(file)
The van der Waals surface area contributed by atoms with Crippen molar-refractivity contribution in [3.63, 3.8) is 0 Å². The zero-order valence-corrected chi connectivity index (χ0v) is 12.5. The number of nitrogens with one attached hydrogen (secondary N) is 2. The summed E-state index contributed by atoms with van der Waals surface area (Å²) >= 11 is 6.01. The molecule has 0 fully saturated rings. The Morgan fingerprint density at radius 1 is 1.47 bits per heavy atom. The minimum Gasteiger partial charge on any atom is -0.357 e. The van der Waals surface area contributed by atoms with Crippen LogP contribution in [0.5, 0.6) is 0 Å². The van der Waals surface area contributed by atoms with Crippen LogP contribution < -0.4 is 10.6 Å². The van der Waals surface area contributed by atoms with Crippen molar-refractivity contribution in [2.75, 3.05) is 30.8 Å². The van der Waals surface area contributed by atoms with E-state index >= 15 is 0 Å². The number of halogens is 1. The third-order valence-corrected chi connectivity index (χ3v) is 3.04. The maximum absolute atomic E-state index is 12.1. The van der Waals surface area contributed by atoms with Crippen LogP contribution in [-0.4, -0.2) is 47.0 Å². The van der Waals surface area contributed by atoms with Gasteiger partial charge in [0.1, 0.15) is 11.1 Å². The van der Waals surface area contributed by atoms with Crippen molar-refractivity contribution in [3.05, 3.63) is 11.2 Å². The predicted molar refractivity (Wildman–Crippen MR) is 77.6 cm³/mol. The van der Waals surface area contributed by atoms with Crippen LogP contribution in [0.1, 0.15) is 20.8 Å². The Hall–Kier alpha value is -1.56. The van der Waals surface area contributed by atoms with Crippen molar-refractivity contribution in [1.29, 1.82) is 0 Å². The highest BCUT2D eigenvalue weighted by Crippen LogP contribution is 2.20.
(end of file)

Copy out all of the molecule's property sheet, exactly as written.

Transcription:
The van der Waals surface area contributed by atoms with Crippen molar-refractivity contribution in [3.63, 3.8) is 0 Å². The zero-order valence-corrected chi connectivity index (χ0v) is 12.5. The number of nitrogens with one attached hydrogen (secondary N) is 2. The summed E-state index contributed by atoms with van der Waals surface area (Å²) >= 11 is 6.01. The molecule has 0 fully saturated rings. The Morgan fingerprint density at radius 1 is 1.47 bits per heavy atom. The minimum Gasteiger partial charge on any atom is -0.357 e. The van der Waals surface area contributed by atoms with Crippen LogP contribution in [0.5, 0.6) is 0 Å². The van der Waals surface area contributed by atoms with Crippen LogP contribution < -0.4 is 10.6 Å². The van der Waals surface area contributed by atoms with Crippen molar-refractivity contribution in [2.75, 3.05) is 30.8 Å². The van der Waals surface area contributed by atoms with E-state index >= 15 is 0 Å². The number of halogens is 1. The third-order valence-corrected chi connectivity index (χ3v) is 3.04. The maximum absolute atomic E-state index is 12.1. The van der Waals surface area contributed by atoms with Crippen LogP contribution in [-0.4, -0.2) is 47.0 Å². The van der Waals surface area contributed by atoms with Gasteiger partial charge in [0.1, 0.15) is 11.1 Å². The van der Waals surface area contributed by atoms with Crippen molar-refractivity contribution in [3.05, 3.63) is 11.2 Å². The predicted molar refractivity (Wildman–Crippen MR) is 77.6 cm³/mol. The van der Waals surface area contributed by atoms with Crippen LogP contribution in [0.1, 0.15) is 20.8 Å². The Hall–Kier alpha value is -1.56. The van der Waals surface area contributed by atoms with Crippen molar-refractivity contribution in [1.29, 1.82) is 0 Å². The highest BCUT2D eigenvalue weighted by Crippen LogP contribution is 2.20.